What to Expect

Traditional nursing homes are distinct from assisted living centers, which are meant for people with more independence. Nursing home residents typically are recovering from illness or injury, or need help managing chronic health issues such as cardiovascular disease, diabetes or dementia. Many of the homes are equipped with oxygen tanks, dialysis machines and other medical equipment that isn't normally found at assisted living centers. Examples of standard nursing home benefits are:

  • Private and semi-private rooms
  • Three cooked meals daily
  • Help with daily living activities such as bathing and dressing
  • Medication management
  • Various therapies (memory therapy, physical therapy, speech therapy)
  • Laundry and housekeeping services
  • A social activity calendar

Despite their common points, nursing homes show lots of variation. Also, some have adopted qualities of assisted living centers. This guide can help you understand the possibilities and make the best move.

In This Article:
Nursing Home Costs ↓
Nursing Homes versus Assisted Living ↓
Nursing Home Payment ↓
Questions to Ask Nursing Homes ↓

Nursing Home Costs

Compared with an assisted living community, a nursing home costs about double. This is because the typical resident needs a higher level of care. The price is calculated at a daily rate, then multiplied for monthly billing. In 2016, a GenWorth study found that the median monthly charges at Medicare-certified nursing homes were approximately:

  • $6,850 with a semi-private room
  • $7,700 with a private room

Rates can be much higher too… and looking ahead ten years, GenWorth expects that the typical resident will likely be charged more than $10,000/month. Obviously, living in a nursing home costs more per month than what the average American spends on rent or a mortgage payment. Fortunately everyone has a payment solution using private or public funds. You can jump ahead to learn more about paying for nursing home care.

Nursing Homes versus Assisted Living Communities

Is a nursing home your best choice for senior care? It's important to know that nursing homes and assisted living centers are becoming more alike. Often people who initially look for a nursing home decide that assisted living is a better fit. Here we look at trends in services and costs for both kinds of living arrangements.

In This Section:
Assisted Living Centers ↓
Progressive Care ↓

Nursing Homes v. Assisted Living Communities The terms nursing home and assisted living center have different connotations. Although the two types of senior homes are becoming more alike, their category names still matter. Facilities that offer "progressive care" can fall into both groups.

Assisted Living Centers

Assisted living centers fit many people's needs, often providing more services than people assume.

  • With assisted living (as with nursing home care) residents can get personal care assistance in the areas of bathing and dressing, meals, medication management, transportation, getting into bed, and more.
  • Residents can get help with laundry, housecleaning, paperwork and other chores.
  • Compared with nursing homes, assisted living centers cost less and allow more freedom. Planned activities are likely to be more extensive and lively. However, compared with nursing homes they aren't as well equipped for medical care.

Generally the federal government regulates nursing homes, and states regulate assisted living centers. Federal law stipulates that nursing homes must have RNs on duty at all times. This isn't always a requirement in state-approved assisted living centers.

Nursing Homes

Nursing homes cost more because the care is more intensive. For example, residents in nursing homes are more likely to use wheelchairs or be bedridden. And although people in assisted care might have dementia, people in nursing homes who have dementia tend to have more advanced symptoms. Overall a nursing home is preferable when a person can benefit from constant monitoring and care from registered nurses and other medical staff. As explained below, nursing homes are becoming more like assisted living communities. A trend called "culture change" is making nursing home atmospheres more home-like.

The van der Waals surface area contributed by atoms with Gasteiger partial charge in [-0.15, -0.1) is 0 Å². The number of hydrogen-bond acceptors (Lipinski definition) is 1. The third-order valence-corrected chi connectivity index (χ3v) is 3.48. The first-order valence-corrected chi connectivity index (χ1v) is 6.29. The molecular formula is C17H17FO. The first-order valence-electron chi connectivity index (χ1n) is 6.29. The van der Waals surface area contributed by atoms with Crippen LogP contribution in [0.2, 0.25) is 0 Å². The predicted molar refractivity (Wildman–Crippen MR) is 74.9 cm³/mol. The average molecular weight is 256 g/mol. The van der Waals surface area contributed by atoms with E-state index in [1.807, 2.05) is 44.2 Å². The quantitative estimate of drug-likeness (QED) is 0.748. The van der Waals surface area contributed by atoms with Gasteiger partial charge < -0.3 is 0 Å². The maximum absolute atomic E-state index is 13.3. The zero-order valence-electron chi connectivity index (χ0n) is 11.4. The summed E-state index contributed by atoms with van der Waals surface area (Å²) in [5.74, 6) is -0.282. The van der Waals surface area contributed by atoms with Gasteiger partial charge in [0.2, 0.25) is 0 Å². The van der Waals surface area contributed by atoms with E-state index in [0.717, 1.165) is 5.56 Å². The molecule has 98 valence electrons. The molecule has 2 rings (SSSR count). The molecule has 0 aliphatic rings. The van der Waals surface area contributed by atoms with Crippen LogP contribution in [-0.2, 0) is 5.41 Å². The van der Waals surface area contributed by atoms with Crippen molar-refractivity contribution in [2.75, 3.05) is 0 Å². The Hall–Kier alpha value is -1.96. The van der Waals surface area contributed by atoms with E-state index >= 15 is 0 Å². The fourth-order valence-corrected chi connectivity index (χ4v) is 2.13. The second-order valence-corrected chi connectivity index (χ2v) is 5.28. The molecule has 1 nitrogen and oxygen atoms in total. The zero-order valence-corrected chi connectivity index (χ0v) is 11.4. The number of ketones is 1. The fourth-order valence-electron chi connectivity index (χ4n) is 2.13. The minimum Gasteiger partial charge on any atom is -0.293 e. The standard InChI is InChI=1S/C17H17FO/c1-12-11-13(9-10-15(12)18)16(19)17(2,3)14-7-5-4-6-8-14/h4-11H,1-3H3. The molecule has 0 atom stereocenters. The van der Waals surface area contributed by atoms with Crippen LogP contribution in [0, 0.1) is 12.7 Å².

Progressive Care

Progressive Care: Sometimes people choose nursing homes because they anticipate needing memory care or other advanced care soon, and they'd rather not relocate twice. A better solution could be choosing an assisted living facility that offers "progressive care" or "a continuum of care." A resident can start off in the assisted living area of a home, then move just a short distance if more intense care is needed later on.

Culture Change Nursing Homes: A stereotype of nursing homes is that they feel institutional, or impersonal and bleak. The idea has a firm basis in reality -- yet nowadays many nursing homes are warm, personalized and positive environments for residents and staff. An industry goal called "culture change" helps explain the transformation. Compared with traditional nursing homes, culture change nursing homes give residents more freedoms. For example:

  • Residents can choose their own bedtimes even if end-of-day personal care assistance is needed; bedtime doesn't follow a strict schedule.
  • Other examples are multiple choices for activities and mealtimes.
  • Residents might also be able to decorate their rooms with furniture and artwork from home.

Culture change nursing homes also assign the same employees to the same residents for consistency and comfort. Sometimes this is called "person-centered care" because it's focused on what's best for individuals, not what's easiest for managers. Residents have a greater sense of control and independence, and this can influence their overall well-being. Population size can also powerfully influence quality of life, as it shapes a person's sense of community. Many culture change nursing homes therefore group their residents into communities of 20 people or less. Each micro-community has its own refrigerator for snacks, and possibly meals are prepared with the group's staff for a homelike atmosphere. Also for a sense of community, daily announcements are delivered in person by a familiar staff member, not impersonally over a PA system. Besides taking a person-centered approach with residents, culture change nursing homes take care to promote staff empowerment. This can result in lower turnover rates and happier workers, further improving residents' experiences.